“We know there’s a problem, but nobody was bringing it to the forefront for a variety of reasons. In this particular paper, we blame ourselves for the disparity of trial eligibility. We had to do that, because for the longest time, people were basing the lack of recruitment on history, that minority populations felt that they were being ‘experimented on,’” he said. “This might not be a cultural thing — it might be that as physicians, we’re excluding patients. We’re responsible for some patients not being eligible.”
Abrams believes it’s important that researchers evaluate the subpopulations that are being excluded from oncology trials to understand the real reasons why.
“Is the reason because that is the manner it has always been done or can industry pick apart concurrent illnesses, specific lab values and prior/current therapy, and determine which ones individually should prohibit participation?” she wonders.
Revising the pancreatic cancer study’s eligibility criteria worked for the VCU and University of Florida researchers: while the initial criteria made Black patients more likely to be ineligible for participation compared with White patients (42.4 percent vs. 33.2 percent), the revised criteria removed this difference in ineligibility rates.
“Restrictive criteria perpetuate disparities in clinical trial participation, limit the generalizability of results and may not be medically justifiable. Careful consideration of the medical necessity of each criterion is needed on a trial-by-trial basis,” the researchers concluded.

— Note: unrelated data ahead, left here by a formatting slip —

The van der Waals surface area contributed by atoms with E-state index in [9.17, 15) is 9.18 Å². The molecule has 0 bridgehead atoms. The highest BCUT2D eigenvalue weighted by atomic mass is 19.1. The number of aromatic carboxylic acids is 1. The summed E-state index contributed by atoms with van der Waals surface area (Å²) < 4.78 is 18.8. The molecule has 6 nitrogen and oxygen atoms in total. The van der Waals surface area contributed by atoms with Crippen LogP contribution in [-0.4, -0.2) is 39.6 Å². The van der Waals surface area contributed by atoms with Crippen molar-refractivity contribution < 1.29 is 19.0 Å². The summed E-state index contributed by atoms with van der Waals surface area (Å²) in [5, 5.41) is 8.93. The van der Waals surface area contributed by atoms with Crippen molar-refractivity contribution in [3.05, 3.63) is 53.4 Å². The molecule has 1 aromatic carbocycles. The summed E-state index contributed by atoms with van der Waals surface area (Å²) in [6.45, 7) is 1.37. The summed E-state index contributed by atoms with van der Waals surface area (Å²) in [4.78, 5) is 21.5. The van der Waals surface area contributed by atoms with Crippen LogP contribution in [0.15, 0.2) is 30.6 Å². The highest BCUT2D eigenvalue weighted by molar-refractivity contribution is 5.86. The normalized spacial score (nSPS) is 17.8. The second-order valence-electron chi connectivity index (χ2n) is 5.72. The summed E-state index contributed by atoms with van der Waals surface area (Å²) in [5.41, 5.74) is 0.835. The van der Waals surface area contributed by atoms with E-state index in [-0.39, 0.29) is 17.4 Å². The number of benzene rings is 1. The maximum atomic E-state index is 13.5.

Eligibility criteria is just one of many barriers standing in the way of diversifying cancer research, Abrams noted. Trial access and awareness, genetic testing, late-stage diagnoses and logistical challenges are all still big impediments for many underrepresented patients, as are feelings of fear and mistrust, implicit bias and a lack of understanding treatment options.
Sue Friedman, executive director of Facing Our Risk of Cancer Empowered, a patient advocacy group, believes it’s also critical for sponsors and sites to include the voices of advocates and patient representatives early in the study design process.
“Those of us who have been through the experience of navigating the health system and those trained to identify and raise concerns about unintentional barriers can help study teams try to design studies that are accessible to the widest and most diverse group of patients possible,” she said.
Some lawmakers on Capitol Hill are pushing to make trial diversity a requirement. In February, Reps. Anna Eshoo (D-Calif.), Brian Fitzpatrick (R-Penn.) and Robin Kelly (D-Ill.) introduced the Diverse and Equitable Participation in Clinical Trials (DEPICT) Act, which would require sponsors to report enrollment targets and demographic data and submit diversity strategies to the FDA if passed. Notably, the bill also arms the FDA with the power to require postmarket studies when sponsors can’t adequately justify failing to meet their diversity targets and would require the agency to publish a yearly report analyzing the demographic data sponsors would have to submit (CenterWatch Weekly, Feb. 7).
The FDA has also made recent moves on spurring diversity in research, issuing a new 12-page draft guidance this month that encourages sponsors to file detailed diversity plans in their trial applications. In the guidance, the agency says that it “will evaluate the … diversity plan as an important part of the sponsor’s development program” (CenterWatch Weekly, April 18).
Access the study here: https://bit.ly/3EAJ77Z.